Good brain-hacking, everyone! This was an exceptionally exciting week for neurohackers as San Francisco hosted the 4th annual Experiential Technology & Neurogaming Conference and Expo (XTech). I had the pleasure of attending the Hackathon, which preceded the conference. The Hackathon is an exploratory and competitive event which provides an opportunity to listen and learn from neurotech industry leaders as well as compete for prizes and tickets the main event (the conference itself). The founder of this event, Zach Lynch (pictured) is also the author of The Neuro Revolution, which takes you through a mind-bending journey into the future of the neurotechnology that will change everything from how we learn to how we manage our health! That’s just the tip of the iceberg, so I strongly recommend reading this book if you desire enlightenment into where and how the technology of the mind is heading.
Just in case you stumbled here by accident, or by way of Googling for meditation or neuroscience, but aren't familiar with the growing neurohacking/brain-hacking movement, here's neurohacking in a nutshell: Neurohacking is a broad term for developing, exploring, and seeking means and methods to define, quantify, and manipulate the brain/mind in order to understand, enhance, and even extend the capacities of the mind. Neurotechnology is the means, which include all the methods and gadgetry used to do so. New methods and tools are being created by industry and DIYers as you read this. The Wall Street Journal did a piece called The Weird World of Brain Hacking that primarily focused on the potential risks of hackers using brain stimulation devices, but that is only one facet of brain-hacking. I will write more on my thoughts and experiences on this topic later.
Participants in the Hackathon stretched their creative and technical minds and presented a myriad of fascinating project including neuromessenging, which allows brain-to-brain synchronization to move objects toward each other on a screen, and ideally, enabling those synchronized minds to feel understanding and empathy toward one-another. Another group was creating a competitive meditation application to enable participants to challenge each other to reach better, faster meditative states. One group pursued the challenges of creating a shared music experience between persons, and provided visual feedback to identify a liking or preference for the music. Another developer was creating an application to quantify and train meditative states using operant conditioning. Some creators were developing a game that used stimuli to make people smile and confirmed the success of the objective by monitoring smile muscles through EMG activity in the face. The winner of this competition developed a collective meditation application with a sound feedback engine. The conference and Hackathon will return next year, so do look into attending next year - it's a one-of-a-kind event.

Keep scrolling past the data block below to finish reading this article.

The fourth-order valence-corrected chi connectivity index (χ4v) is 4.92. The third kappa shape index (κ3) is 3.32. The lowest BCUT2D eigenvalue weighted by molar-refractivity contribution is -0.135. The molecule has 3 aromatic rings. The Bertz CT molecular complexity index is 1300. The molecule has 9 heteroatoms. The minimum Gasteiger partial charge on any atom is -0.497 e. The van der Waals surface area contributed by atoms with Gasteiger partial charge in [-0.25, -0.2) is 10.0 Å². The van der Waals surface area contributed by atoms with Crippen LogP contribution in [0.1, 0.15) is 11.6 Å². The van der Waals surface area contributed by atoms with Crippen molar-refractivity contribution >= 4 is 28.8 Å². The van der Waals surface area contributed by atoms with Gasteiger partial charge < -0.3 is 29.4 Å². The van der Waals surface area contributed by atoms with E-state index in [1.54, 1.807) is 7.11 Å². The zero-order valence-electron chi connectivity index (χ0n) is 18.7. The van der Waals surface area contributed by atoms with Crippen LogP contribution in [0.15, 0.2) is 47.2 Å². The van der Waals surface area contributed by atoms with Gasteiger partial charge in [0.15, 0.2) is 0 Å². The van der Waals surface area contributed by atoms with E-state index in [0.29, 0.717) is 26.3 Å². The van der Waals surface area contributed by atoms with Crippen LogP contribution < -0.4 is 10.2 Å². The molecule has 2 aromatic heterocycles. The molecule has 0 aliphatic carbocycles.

XTech Hackathon Venue at Pivotal Labs in San Francisco, CA.
Conor Russomanno, CEO at OpenBCI.
OpenBCI EEG Headset
Seriously focused brain-hacking (Dan Walsh, organizer of Bay Area Brain Hackers on right).
It may not look like it, but at the neuronal level, this is an "action shot".
The Emotive EEG headset.
Yuri Lobyntsev uses the Muse headset to develop his Neuromessenger.
AJ prepares to fit Bogdana with the OpenBCI headset.
Photo Credits: Steve Han Photography